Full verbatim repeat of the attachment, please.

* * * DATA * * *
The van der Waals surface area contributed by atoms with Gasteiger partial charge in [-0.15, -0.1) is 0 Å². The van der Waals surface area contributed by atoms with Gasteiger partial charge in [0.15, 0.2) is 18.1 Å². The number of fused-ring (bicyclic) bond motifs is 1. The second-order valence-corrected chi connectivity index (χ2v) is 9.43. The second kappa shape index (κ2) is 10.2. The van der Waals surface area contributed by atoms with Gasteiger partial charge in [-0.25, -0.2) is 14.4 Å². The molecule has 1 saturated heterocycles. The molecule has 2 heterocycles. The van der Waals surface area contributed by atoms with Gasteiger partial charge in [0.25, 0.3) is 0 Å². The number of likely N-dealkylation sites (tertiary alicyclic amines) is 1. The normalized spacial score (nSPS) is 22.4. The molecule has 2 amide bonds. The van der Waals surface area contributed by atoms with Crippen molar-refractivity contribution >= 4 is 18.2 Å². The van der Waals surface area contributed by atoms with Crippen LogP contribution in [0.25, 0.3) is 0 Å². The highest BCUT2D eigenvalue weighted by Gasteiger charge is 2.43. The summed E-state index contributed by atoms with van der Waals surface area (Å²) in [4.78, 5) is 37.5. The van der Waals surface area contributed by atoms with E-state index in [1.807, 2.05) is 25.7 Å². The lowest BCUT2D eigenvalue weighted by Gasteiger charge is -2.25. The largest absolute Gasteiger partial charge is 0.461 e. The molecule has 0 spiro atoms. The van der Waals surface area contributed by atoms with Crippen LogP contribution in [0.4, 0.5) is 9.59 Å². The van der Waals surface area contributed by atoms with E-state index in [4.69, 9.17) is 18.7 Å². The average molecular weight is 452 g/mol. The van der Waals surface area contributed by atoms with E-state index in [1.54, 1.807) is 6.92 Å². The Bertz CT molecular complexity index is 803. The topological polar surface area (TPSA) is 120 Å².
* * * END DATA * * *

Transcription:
The van der Waals surface area contributed by atoms with Gasteiger partial charge in [-0.15, -0.1) is 0 Å². The van der Waals surface area contributed by atoms with Gasteiger partial charge in [0.15, 0.2) is 18.1 Å². The number of fused-ring (bicyclic) bond motifs is 1. The second-order valence-corrected chi connectivity index (χ2v) is 9.43. The second kappa shape index (κ2) is 10.2. The van der Waals surface area contributed by atoms with Gasteiger partial charge in [-0.25, -0.2) is 14.4 Å². The molecule has 1 saturated heterocycles. The molecule has 2 heterocycles. The van der Waals surface area contributed by atoms with Gasteiger partial charge in [0.25, 0.3) is 0 Å². The number of likely N-dealkylation sites (tertiary alicyclic amines) is 1. The normalized spacial score (nSPS) is 22.4. The molecule has 2 amide bonds. The van der Waals surface area contributed by atoms with Crippen molar-refractivity contribution >= 4 is 18.2 Å². The van der Waals surface area contributed by atoms with Crippen LogP contribution in [0.25, 0.3) is 0 Å². The highest BCUT2D eigenvalue weighted by Gasteiger charge is 2.43. The summed E-state index contributed by atoms with van der Waals surface area (Å²) in [4.78, 5) is 37.5. The van der Waals surface area contributed by atoms with E-state index in [1.807, 2.05) is 25.7 Å². The lowest BCUT2D eigenvalue weighted by Gasteiger charge is -2.25. The largest absolute Gasteiger partial charge is 0.461 e. The molecule has 0 spiro atoms. The van der Waals surface area contributed by atoms with Crippen LogP contribution in [0.4, 0.5) is 9.59 Å². The van der Waals surface area contributed by atoms with E-state index in [4.69, 9.17) is 18.7 Å². The average molecular weight is 452 g/mol. The van der Waals surface area contributed by atoms with E-state index in [1.54, 1.807) is 6.92 Å². The Bertz CT molecular complexity index is 803. The topological polar surface area (TPSA) is 120 Å².